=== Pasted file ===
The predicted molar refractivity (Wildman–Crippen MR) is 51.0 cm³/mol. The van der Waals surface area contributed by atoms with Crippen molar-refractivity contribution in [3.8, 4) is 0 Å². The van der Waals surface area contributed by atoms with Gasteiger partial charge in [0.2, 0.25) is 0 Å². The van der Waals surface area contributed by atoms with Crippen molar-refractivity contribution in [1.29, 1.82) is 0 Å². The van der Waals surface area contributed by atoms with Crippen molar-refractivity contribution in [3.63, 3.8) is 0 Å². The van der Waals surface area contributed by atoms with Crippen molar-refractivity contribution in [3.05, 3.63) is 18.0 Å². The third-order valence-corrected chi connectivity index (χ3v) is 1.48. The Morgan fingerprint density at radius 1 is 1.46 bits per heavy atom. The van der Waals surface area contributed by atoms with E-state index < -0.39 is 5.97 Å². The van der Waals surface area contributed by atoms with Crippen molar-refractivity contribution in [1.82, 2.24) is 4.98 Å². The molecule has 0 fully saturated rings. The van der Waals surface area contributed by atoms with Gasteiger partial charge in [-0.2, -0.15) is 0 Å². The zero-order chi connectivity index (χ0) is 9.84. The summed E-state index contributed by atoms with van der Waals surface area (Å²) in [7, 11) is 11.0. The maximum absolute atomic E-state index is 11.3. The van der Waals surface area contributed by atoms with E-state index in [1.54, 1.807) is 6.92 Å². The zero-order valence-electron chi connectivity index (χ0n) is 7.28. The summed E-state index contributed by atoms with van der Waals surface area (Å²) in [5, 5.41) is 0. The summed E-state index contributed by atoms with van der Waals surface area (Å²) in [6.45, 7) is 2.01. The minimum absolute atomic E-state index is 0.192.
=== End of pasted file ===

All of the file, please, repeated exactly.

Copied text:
The predicted molar refractivity (Wildman–Crippen MR) is 51.0 cm³/mol. The van der Waals surface area contributed by atoms with Crippen molar-refractivity contribution in [3.8, 4) is 0 Å². The van der Waals surface area contributed by atoms with Gasteiger partial charge in [0.2, 0.25) is 0 Å². The van der Waals surface area contributed by atoms with Crippen molar-refractivity contribution in [1.29, 1.82) is 0 Å². The van der Waals surface area contributed by atoms with Crippen molar-refractivity contribution in [3.63, 3.8) is 0 Å². The van der Waals surface area contributed by atoms with Crippen molar-refractivity contribution in [3.05, 3.63) is 18.0 Å². The third-order valence-corrected chi connectivity index (χ3v) is 1.48. The Morgan fingerprint density at radius 1 is 1.46 bits per heavy atom. The van der Waals surface area contributed by atoms with E-state index < -0.39 is 5.97 Å². The van der Waals surface area contributed by atoms with Crippen molar-refractivity contribution in [1.82, 2.24) is 4.98 Å². The molecule has 0 fully saturated rings. The van der Waals surface area contributed by atoms with Gasteiger partial charge in [-0.2, -0.15) is 0 Å². The zero-order chi connectivity index (χ0) is 9.84. The summed E-state index contributed by atoms with van der Waals surface area (Å²) in [7, 11) is 11.0. The maximum absolute atomic E-state index is 11.3. The van der Waals surface area contributed by atoms with E-state index in [1.54, 1.807) is 6.92 Å². The zero-order valence-electron chi connectivity index (χ0n) is 7.28. The summed E-state index contributed by atoms with van der Waals surface area (Å²) in [5, 5.41) is 0. The summed E-state index contributed by atoms with van der Waals surface area (Å²) in [6.45, 7) is 2.01. The minimum absolute atomic E-state index is 0.192.